If you think someone you know has been discriminated against, there are lots of ways in which you can help them.
Understanding the behaviours associated with discrimination is a good place to start. Most people will be able to describe what has or is happening to them and how it's making them feel.
Unlawful discrimination takes place when an individual or a group of people are treated less favourably than others based on a protected characteristic such as age, disability, gender reassignment, marriage and civil partnership (in employment), pregnancy and maternity, race, religion or belief (including lack of belief), sex or gender, sexual orientation.
To a friend. Talking things through with someone you trust can sometimes help. Taking the time to listen to someone and talk about what has happened can help. These six active listening tips might help you support them.
Published on Oct 4, 2015 Based on the Samaritans guidelines for active listening.
Give options. When they have finished talking ask them if they are okay to talk through some possible options and next steps.
Student Counselling and Mental Wellbeing - the team offer a range of support and advice for students who are experiencing stress, anxiety or other mental health issues.
Student Disability Inclusion service – the team can provide advice, guidance, and support to students about a range of practical adjustments to your work or studies and can direct you to sources of support.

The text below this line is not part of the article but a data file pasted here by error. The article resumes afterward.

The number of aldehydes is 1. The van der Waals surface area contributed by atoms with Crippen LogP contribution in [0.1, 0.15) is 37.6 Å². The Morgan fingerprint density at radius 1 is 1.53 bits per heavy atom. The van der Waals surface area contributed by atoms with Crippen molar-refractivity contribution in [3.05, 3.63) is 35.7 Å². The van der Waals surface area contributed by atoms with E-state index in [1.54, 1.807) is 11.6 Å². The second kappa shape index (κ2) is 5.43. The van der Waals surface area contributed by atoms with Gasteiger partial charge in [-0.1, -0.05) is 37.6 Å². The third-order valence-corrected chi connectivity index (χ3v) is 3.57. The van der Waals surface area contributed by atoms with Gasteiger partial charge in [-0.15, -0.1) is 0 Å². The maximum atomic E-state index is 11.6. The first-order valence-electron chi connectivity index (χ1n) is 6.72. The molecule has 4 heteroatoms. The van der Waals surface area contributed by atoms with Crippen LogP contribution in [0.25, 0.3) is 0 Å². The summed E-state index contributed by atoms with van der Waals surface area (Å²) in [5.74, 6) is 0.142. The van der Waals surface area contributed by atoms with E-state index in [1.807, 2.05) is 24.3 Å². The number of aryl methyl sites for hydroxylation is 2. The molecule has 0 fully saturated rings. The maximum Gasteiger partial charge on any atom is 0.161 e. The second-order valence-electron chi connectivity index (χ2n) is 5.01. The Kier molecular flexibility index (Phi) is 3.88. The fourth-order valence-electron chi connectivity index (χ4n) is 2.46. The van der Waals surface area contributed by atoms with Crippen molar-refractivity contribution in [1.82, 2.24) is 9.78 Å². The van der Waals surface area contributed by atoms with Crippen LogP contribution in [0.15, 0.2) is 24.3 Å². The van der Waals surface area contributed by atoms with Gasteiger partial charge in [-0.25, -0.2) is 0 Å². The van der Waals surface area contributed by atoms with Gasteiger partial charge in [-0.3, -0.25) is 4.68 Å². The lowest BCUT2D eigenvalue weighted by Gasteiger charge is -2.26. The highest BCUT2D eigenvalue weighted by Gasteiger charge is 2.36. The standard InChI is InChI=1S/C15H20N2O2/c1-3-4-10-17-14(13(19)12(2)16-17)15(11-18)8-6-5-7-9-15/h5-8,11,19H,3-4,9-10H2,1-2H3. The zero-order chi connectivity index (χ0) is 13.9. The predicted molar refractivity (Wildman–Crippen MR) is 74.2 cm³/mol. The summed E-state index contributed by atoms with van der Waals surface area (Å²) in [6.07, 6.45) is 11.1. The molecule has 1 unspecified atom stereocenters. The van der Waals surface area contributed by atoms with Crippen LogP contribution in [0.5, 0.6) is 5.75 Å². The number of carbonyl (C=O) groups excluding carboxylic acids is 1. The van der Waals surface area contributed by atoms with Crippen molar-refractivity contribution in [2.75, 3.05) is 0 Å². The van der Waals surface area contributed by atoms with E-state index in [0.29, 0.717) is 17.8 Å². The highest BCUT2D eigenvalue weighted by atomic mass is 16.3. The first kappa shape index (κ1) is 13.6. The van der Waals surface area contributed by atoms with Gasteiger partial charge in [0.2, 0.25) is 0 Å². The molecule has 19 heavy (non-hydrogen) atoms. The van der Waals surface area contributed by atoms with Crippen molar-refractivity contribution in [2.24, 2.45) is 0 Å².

Your School. Students can talk to their Personal Development Tutor.
Edinburgh Napier Students’ Association (ENSA) ENSA employs a team of professional advisers to provide one-to-one advice to Edinburgh Napier University students. It’s a free and comprehensive welfare rights and education service. They can offer information, support and advice with signposting and referral to more specialist services.
Residence Life team. All of the residences have a team of Student Accommodation Officers and Resident Assistants (RLA’s) living in-house. This team can be an important source of guidance and support for students.
Human Resource Contacts. If you are a member of staff your HR partner will be able to identify the support that’s available for you.
Trade Unions. There are two trade unions that represent staff at the University: Unison and the EIS.
Workplace Options. Workplace Options is the University's Employee Assistance Programme Provider and they provide a free, confidential and independent resource to help employees balance their work, family and personal lives. This service is available 24 hours a day, 7 days a week, 365 days a year by phone, e-mail or online and provides information, resources and counselling.
Report and Support. Students and staff can report an incident using the University’s Report and Support system. They can choose to do this anonymously or you can request support from an advisor. If you choose to talk to an advisor they will be able to talk through the options and support available to you, in confidence.
They can choose to make a formal complaint to the University about a student or member of staff and there are procedures which set out the steps you'll need to follow. Bullying and harassment are contrary to the Equality Act 2010 and the University’s Dignity at Work Policy and our Student Code of Conduct
Take care of yourself. It’s important that you take care of yourself. If you’ve experienced or heard something distressing or if something is troubling you, the University's Wellbeing Service offers confidential help for students and staff can use the University’s Workplace Options service